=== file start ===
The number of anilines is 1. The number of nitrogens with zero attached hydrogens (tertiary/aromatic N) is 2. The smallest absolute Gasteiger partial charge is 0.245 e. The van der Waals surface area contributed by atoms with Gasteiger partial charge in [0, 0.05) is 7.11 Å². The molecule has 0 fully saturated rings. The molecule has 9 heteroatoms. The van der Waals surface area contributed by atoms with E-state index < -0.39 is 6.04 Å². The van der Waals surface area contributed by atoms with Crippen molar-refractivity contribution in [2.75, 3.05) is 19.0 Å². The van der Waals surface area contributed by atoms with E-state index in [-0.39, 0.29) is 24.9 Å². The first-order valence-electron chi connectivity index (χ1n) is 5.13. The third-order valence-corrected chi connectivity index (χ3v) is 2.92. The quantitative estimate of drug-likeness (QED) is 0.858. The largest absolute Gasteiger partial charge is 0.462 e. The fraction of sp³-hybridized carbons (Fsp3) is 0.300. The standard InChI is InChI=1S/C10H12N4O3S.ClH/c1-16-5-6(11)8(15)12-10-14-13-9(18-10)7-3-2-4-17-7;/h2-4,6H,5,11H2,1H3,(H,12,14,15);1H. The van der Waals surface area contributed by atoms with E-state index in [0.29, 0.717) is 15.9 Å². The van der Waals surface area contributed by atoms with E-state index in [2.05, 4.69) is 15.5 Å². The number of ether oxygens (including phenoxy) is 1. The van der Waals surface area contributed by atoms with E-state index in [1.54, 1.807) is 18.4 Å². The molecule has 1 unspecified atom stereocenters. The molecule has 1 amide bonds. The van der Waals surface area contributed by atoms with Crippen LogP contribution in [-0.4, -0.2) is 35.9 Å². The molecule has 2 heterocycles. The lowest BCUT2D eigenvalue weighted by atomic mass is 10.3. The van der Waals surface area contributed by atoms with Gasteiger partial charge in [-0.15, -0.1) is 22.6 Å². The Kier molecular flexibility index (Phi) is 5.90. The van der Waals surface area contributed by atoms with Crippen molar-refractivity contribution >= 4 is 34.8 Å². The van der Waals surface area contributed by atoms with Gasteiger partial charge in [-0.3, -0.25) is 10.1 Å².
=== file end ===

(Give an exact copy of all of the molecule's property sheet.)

The number of anilines is 1. The number of nitrogens with zero attached hydrogens (tertiary/aromatic N) is 2. The smallest absolute Gasteiger partial charge is 0.245 e. The van der Waals surface area contributed by atoms with Gasteiger partial charge in [0, 0.05) is 7.11 Å². The molecule has 0 fully saturated rings. The molecule has 9 heteroatoms. The van der Waals surface area contributed by atoms with E-state index < -0.39 is 6.04 Å². The van der Waals surface area contributed by atoms with Crippen molar-refractivity contribution in [2.75, 3.05) is 19.0 Å². The van der Waals surface area contributed by atoms with E-state index in [-0.39, 0.29) is 24.9 Å². The first-order valence-electron chi connectivity index (χ1n) is 5.13. The third-order valence-corrected chi connectivity index (χ3v) is 2.92. The quantitative estimate of drug-likeness (QED) is 0.858. The largest absolute Gasteiger partial charge is 0.462 e. The fraction of sp³-hybridized carbons (Fsp3) is 0.300. The standard InChI is InChI=1S/C10H12N4O3S.ClH/c1-16-5-6(11)8(15)12-10-14-13-9(18-10)7-3-2-4-17-7;/h2-4,6H,5,11H2,1H3,(H,12,14,15);1H. The van der Waals surface area contributed by atoms with E-state index in [0.29, 0.717) is 15.9 Å². The van der Waals surface area contributed by atoms with E-state index in [2.05, 4.69) is 15.5 Å². The number of ether oxygens (including phenoxy) is 1. The van der Waals surface area contributed by atoms with E-state index in [1.54, 1.807) is 18.4 Å². The molecule has 1 unspecified atom stereocenters. The molecule has 1 amide bonds. The van der Waals surface area contributed by atoms with Crippen LogP contribution in [-0.4, -0.2) is 35.9 Å². The molecule has 2 heterocycles. The lowest BCUT2D eigenvalue weighted by atomic mass is 10.3. The van der Waals surface area contributed by atoms with Gasteiger partial charge in [-0.15, -0.1) is 22.6 Å². The Kier molecular flexibility index (Phi) is 5.90. The van der Waals surface area contributed by atoms with Crippen molar-refractivity contribution >= 4 is 34.8 Å². The van der Waals surface area contributed by atoms with Gasteiger partial charge in [-0.3, -0.25) is 10.1 Å².